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Statistics That May Change the Way You Think About Credit Card Debt



If you rarely bust out your credit card, I hope you enjoy that rarified air. For everyone else, credit card debt is a huge problem in the U.S.

However, all debt is not created equal. In fact, having a little debt can actually be a benefit. It’s when you get in over your head that things become an issue.

Who Uses Credit Cards

It might seem like everyone uses credit cards, rich, poor, old, young. While the majority of people definitely do use credit cards, there are quite a few people who don’t even have any.

The demographics of credit card use may surprise you a bit when you consider the stereotypes and misconceptions that often float about the subject.

A little under 2/3 of adults have credit cards. Less than half of adults between 18 and 25 have them. As opposed to a whopping 87% of people over 65.

It is often believed that poorer people gravitate towards credit cards as a means of spending money they don’t have. However, research has proven this belief false. Ownership rates only get higher as income increases. Only around 42% of people earning less than $25,000 a year have credit cards, compared to the 91% of those making over $100,000 a year.

The disparity is even greater when it comes to levels of education. 90% of people who finish college and/or graduate programs have credit cards. On the flip side, only 33% of those who never finished high school carry cards.

What does all this tell us? Basically, the more money you have, the more money you’re willing to owe. But, this doesn’t seem like groundbreaking news. Let’s see if the debt statistics support the assessment.



Who’s in the most Debt?

$4,560 is the average American credit card balance. Unlike credit card ownership, balance amounts don’t just increase with age. While young people do tend to have the lowest balances, people over 65 are right behind them.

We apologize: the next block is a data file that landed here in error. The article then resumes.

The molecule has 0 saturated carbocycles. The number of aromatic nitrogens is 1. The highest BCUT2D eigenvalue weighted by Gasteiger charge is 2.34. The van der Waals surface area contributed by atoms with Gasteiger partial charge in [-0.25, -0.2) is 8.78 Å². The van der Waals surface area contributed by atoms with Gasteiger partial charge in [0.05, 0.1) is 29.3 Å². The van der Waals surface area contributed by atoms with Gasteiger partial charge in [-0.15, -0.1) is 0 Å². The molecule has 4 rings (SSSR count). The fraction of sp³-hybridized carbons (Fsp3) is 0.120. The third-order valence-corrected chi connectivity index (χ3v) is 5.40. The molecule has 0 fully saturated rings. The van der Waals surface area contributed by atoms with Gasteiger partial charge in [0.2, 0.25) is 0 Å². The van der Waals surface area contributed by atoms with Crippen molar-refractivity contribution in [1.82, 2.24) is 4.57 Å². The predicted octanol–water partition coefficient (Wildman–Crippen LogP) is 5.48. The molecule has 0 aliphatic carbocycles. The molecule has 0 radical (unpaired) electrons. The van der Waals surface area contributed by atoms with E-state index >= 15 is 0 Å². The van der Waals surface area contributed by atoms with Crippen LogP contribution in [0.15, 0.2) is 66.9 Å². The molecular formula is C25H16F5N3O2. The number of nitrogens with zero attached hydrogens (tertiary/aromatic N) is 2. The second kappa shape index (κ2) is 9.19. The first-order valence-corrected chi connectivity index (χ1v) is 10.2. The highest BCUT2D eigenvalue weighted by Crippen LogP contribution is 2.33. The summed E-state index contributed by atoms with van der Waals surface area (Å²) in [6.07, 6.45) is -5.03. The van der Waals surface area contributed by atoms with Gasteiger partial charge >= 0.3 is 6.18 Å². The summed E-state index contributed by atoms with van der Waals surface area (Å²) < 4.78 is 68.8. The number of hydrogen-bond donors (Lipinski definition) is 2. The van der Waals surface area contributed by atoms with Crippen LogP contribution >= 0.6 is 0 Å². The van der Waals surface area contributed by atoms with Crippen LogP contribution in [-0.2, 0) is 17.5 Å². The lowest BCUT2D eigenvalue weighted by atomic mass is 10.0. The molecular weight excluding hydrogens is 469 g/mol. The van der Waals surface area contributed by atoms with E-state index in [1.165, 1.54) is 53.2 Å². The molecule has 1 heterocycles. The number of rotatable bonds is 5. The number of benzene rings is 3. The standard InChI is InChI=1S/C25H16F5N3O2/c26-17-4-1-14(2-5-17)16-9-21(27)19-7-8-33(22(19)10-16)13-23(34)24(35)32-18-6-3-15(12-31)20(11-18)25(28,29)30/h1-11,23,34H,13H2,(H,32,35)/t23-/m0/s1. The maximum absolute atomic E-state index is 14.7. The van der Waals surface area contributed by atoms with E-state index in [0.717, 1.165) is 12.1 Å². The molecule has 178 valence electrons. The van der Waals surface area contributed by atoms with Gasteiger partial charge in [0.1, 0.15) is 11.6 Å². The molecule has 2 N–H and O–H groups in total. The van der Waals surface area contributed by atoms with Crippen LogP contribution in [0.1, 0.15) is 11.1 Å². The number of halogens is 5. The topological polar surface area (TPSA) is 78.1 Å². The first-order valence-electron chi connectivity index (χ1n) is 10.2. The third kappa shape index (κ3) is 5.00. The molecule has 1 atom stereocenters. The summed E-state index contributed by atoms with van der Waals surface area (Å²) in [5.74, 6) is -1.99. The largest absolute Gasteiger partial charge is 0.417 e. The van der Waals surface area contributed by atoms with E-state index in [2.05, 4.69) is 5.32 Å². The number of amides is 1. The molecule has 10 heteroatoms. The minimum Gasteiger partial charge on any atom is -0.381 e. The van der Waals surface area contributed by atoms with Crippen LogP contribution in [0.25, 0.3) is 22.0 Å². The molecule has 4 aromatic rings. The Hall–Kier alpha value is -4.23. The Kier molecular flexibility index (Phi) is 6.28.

It’s middle-aged people who bear the brunt of credit card debt. The highest group belongs to the 45-54 crowd with an average balance of $6,250. That’s well over the overall average.

The reality is that much of the credit card debt in the country doesn’t come from irresponsibility. The people who make the most money have the ability to take out the most debt, and they do.

When Debt Becomes a Problem

Remember how we said all debt isn’t created equal. Well, there’s the credit card debt that you pay off every month as it comes. Then there’s the credit card debt that you only pay the minimum for each month, while you continue to use it. This is the kind of debt that can get you in trouble. Mostly because you’re spending way more in interest than you would have otherwise.

It’s called revolving debt and almost half of all credit card holders have it. It disproportionally affects those with lower incomes as it is more difficult for them to pay off their balances. It can be hard to dig yourself out of debt like this. The best way is to not get into it at all. But, if you already have, stop spending money you don’t (or soon won’t) have. Wait to use credit cards again until they are paid down. You’ll be amazed at how much you save.

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